I'm writing a simple Shell here. In brief, I'm doing these stuff (pseudo code):
call fork() if return value is zero: //child setpgid(0,0) if (foreground) tcsetpgrp() //give this child access to terminal reset all signal handlers messed up by parent unblock all signals that are blocked by parent execve() else: //parent if (foreground) tcsetpgrp() //give child access to terminal add this job to job list unblock all signals wait for this job to finish tcsetpgrp() //get terminal access back if (background) add this job to job list unblock all signals
What I want to test is /bin/cat. Now, this Shell works fine for /bin/cat if I run it in foreground. However, if I type /bin/cat & to let it run in background, I got an input/output error. According to what I learned, when a background job is trying to read from terminal, SIGTTIN should be sent to it. So ideally, when I type /bin/cat &, it will be stopped by a SIGTTIN. If I use "bg" command to resume it, it will again be stopped by a SIGTTIN.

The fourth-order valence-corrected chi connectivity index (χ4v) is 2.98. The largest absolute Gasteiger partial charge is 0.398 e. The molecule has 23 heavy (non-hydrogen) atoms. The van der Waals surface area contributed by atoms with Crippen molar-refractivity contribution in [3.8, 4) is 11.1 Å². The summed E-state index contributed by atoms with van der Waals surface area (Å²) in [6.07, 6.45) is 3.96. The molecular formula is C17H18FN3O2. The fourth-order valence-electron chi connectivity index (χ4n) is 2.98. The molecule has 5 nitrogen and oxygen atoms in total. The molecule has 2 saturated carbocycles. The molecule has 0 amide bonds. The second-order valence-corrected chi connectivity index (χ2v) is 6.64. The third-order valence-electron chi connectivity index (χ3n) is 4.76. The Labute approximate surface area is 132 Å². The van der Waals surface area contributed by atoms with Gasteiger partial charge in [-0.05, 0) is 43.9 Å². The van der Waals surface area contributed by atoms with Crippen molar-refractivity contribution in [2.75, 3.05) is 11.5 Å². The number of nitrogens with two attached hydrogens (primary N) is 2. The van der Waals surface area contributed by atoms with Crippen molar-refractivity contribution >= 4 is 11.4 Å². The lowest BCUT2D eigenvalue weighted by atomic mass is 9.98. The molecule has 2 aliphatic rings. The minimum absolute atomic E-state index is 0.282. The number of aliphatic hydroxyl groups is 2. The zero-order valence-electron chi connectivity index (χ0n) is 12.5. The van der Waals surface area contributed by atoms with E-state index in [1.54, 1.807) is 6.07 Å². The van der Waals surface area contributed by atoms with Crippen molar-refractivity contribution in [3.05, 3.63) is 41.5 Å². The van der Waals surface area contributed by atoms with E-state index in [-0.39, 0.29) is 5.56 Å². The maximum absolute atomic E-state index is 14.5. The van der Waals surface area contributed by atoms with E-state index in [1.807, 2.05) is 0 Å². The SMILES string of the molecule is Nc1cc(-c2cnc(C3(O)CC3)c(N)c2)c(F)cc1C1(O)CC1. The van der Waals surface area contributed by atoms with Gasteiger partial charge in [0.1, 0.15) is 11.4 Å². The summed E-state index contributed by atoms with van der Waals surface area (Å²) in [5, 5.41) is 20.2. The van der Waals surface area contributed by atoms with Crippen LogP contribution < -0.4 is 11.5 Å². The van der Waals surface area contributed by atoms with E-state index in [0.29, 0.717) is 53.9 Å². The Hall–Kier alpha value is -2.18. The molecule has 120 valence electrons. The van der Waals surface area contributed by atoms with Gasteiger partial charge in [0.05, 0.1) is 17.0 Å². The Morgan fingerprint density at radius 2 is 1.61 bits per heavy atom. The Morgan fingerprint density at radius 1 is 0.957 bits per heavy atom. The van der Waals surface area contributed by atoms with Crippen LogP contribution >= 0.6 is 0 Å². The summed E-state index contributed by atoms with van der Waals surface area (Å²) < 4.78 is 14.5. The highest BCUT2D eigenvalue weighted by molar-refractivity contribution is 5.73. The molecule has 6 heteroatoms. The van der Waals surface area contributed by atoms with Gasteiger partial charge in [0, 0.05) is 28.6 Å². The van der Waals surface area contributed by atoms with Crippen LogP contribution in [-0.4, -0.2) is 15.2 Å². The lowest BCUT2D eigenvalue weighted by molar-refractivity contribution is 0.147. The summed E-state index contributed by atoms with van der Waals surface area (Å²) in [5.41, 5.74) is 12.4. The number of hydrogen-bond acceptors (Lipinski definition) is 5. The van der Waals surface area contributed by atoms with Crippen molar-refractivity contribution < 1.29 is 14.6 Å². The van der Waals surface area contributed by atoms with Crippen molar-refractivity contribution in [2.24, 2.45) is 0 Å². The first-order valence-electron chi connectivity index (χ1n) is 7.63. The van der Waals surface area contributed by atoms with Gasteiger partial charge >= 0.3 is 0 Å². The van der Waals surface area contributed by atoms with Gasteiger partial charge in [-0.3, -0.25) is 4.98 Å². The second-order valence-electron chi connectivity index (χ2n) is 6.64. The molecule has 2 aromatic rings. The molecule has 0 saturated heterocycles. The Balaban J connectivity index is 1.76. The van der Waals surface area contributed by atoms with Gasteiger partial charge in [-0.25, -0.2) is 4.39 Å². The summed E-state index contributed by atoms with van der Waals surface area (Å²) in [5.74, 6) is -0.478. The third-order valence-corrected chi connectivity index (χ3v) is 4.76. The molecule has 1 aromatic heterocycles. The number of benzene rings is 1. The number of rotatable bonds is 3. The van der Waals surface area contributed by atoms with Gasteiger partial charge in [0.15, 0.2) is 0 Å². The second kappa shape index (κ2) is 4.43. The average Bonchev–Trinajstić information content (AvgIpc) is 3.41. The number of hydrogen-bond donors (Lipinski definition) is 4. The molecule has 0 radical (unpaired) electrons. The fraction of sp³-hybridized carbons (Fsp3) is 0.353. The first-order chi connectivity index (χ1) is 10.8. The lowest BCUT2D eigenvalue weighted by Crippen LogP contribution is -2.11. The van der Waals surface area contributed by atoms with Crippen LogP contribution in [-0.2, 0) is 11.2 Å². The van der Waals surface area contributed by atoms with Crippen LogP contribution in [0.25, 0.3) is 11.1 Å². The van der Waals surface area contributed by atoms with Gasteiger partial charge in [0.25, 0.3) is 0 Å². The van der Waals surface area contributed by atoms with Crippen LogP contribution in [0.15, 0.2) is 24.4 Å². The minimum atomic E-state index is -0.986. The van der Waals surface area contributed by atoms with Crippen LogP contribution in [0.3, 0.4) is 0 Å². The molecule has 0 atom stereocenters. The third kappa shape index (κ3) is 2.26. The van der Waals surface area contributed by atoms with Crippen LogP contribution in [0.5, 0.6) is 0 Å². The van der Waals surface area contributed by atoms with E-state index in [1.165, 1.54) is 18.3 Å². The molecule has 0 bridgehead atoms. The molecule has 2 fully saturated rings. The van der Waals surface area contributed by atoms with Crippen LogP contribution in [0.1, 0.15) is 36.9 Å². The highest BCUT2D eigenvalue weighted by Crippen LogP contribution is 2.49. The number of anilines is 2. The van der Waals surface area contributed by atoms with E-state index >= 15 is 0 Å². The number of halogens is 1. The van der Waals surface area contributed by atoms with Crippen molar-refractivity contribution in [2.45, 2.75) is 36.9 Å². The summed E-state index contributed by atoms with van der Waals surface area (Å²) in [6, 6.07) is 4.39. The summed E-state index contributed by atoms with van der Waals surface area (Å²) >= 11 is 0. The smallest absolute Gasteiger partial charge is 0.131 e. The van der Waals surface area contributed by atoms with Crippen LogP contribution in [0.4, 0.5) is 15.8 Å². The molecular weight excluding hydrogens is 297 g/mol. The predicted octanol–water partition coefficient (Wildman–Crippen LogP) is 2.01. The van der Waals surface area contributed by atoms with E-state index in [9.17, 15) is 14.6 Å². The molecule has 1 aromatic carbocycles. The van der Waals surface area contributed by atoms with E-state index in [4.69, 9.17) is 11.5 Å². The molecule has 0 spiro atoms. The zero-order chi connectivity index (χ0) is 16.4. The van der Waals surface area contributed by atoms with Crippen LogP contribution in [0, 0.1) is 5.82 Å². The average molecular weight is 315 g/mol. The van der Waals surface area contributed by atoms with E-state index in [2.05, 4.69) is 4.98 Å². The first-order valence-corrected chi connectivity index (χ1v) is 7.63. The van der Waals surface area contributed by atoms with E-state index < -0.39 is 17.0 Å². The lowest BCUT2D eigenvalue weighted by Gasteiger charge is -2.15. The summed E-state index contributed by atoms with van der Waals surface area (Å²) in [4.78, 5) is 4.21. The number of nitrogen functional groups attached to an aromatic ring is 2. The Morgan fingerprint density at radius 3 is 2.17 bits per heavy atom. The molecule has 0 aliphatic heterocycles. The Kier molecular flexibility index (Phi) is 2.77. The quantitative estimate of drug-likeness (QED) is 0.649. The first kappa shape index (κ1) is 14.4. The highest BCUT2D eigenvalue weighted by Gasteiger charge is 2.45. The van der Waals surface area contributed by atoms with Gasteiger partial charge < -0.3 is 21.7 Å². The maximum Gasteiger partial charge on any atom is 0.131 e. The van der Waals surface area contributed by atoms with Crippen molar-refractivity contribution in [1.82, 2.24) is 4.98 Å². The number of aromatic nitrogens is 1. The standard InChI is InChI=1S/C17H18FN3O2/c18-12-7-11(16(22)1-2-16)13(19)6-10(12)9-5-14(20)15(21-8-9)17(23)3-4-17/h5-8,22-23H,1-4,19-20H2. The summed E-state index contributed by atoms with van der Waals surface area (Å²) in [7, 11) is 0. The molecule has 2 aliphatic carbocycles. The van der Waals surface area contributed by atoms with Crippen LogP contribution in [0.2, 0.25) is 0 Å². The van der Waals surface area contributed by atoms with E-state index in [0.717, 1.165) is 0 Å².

What I am confused is how could I implement this. Is SIGTTIN automatically sent by the OS, or I have to send it myself? If it is that latter one, how could I tell a child is going to read from the terminal or not?